The Macau government is to reduce its 2022 gross gaming revenue (GGR) forecast for the city’s casino industry. The announcement was made on Monday by Macau’s Chief Executive Ho Iat Seng (pictured in file photo), while speaking to the press after a public event.
The current GGR forecast of MOP130 billion (US$16 billion) for full-year 2022 had been mentioned in November in the fiscal budget plan for this year. The amount was already under half the MOP292.5 billion Macau achieved in full-year 2019, prior to the advent of the pandemic.
The cut in the government’s GGR forecast took into consideration the “huge impact” in the city’s casino industry from travel restrictions related to several Covid-19 outbreaks in mainland China during the first half of the year, said Mr Ho.
The reduced GGR forecast would be announced as part of an amendment to Macau’s fiscal budget plan for 2022 in the second half of the year, he added.
Macau’s casino industry recorded GGR of MOP23.79 billion for the first five months of 2022, down 44.0 percent in year-on-year terms.
The city’s economic recovery from the impact of Covid-19 was being “pressured” by tightened issuance terms for travel visas by mainland Chinese authorities for Macau-bound visitors, Mr Ho said. But the Macau chief executive added he believed issuance terms for visas to travel to Macau would be eased once the pandemic situation in the mainland came under control.
Mainland China is the only place to have a largely-quarantine free travel arrangement with Macau. Only visitors from so-called high-risk places for Covid-19 infection in the mainland are required to undergo quarantine upon arrival to the city.
Macau ID holders that are returning from abroad, as well as travellers from either Hong Kong or Taiwan, are currently required to undergo a 14-day quarantine in designated facilities upon entering Macau. Macau remains closed to foreign tourists, except for those coming from Portugal.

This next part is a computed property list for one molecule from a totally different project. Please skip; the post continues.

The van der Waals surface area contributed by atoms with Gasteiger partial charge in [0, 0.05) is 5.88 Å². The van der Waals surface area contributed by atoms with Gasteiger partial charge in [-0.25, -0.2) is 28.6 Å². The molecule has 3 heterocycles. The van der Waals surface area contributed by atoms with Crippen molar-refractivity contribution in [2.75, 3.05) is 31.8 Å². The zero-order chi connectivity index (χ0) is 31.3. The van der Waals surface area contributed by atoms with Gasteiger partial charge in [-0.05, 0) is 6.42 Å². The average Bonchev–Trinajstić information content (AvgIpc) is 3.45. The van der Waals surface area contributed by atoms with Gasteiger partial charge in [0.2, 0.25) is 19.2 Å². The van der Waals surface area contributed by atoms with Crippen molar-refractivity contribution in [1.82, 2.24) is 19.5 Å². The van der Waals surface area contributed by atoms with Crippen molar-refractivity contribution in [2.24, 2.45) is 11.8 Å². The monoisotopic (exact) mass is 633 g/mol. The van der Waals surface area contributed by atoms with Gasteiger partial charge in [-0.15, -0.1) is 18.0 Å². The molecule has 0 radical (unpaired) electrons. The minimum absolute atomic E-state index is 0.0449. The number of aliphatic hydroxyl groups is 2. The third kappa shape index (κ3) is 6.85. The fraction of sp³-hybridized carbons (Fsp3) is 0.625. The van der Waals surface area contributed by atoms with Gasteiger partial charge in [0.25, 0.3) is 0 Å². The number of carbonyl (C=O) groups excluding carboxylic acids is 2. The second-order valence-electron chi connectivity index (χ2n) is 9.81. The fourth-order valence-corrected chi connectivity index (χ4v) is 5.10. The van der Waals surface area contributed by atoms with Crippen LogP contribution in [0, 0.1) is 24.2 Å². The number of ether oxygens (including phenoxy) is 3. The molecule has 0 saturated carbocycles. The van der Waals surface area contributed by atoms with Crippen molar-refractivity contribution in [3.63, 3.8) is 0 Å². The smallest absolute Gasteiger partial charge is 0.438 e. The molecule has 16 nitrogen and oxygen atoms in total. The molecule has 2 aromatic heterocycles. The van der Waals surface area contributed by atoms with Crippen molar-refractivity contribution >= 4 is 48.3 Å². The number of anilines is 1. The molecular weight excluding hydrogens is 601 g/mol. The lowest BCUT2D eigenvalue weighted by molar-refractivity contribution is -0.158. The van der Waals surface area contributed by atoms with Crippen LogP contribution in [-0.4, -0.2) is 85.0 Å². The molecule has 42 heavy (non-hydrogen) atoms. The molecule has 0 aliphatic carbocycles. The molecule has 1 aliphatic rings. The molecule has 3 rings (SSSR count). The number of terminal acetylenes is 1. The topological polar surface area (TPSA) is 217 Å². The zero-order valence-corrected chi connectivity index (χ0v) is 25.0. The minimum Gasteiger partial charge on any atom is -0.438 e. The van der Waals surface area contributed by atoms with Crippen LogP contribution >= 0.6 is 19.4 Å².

In his Monday comments, Mr Ho admitted that Macau could ease some of its travel restrictions later this summer, if Covid-19 risk was considered “moderate”. The local authorities were assessing the results of a pilot scheme recently put in place in several mainland cities, under which foreign visitors from selected countries were entitled to enter those cities but had to undergo a 10-day quarantine in designated facilities, followed by 7 days of home quarantine.
Mr Ho said he also did “not rule out” Macau adopting a scheme of seven days in quarantine in designated facilities, followed by 7 days of home quarantine.
The Macau chief executive also briefly discussed the outlook for Macau’s so-called satellite casinos. The Macau authorities are currently working on new regulatory requirements for the sector. The chief executive said he understood “most” of Macau’s satellite casinos would “stay” in business, but he did not elaborate.
These venues piggyback on the respective licences of Macau concessionaires: 14 of the existing 18 satellite casinos use SJM Holdings Ltd’s licence; three are using Galaxy Entertainment Group Ltd rights; and one is utilising Melco Resorts and Entertainment Ltd’s licence.
The backer of one satellite casino – located inside the Grand Emperor Hotel and run under SJM Holdings’ licence – has already said it would cease casino business on June 26.
That is the expiry date of the current six Macau concessions, unless they are extended temporarily until December 31, as has been envisaged by the local authorities, so that Macau prepares for a new public tender process. The Macau government has already received extension requests from all six operators, but has yet to announce a decision on the matter.
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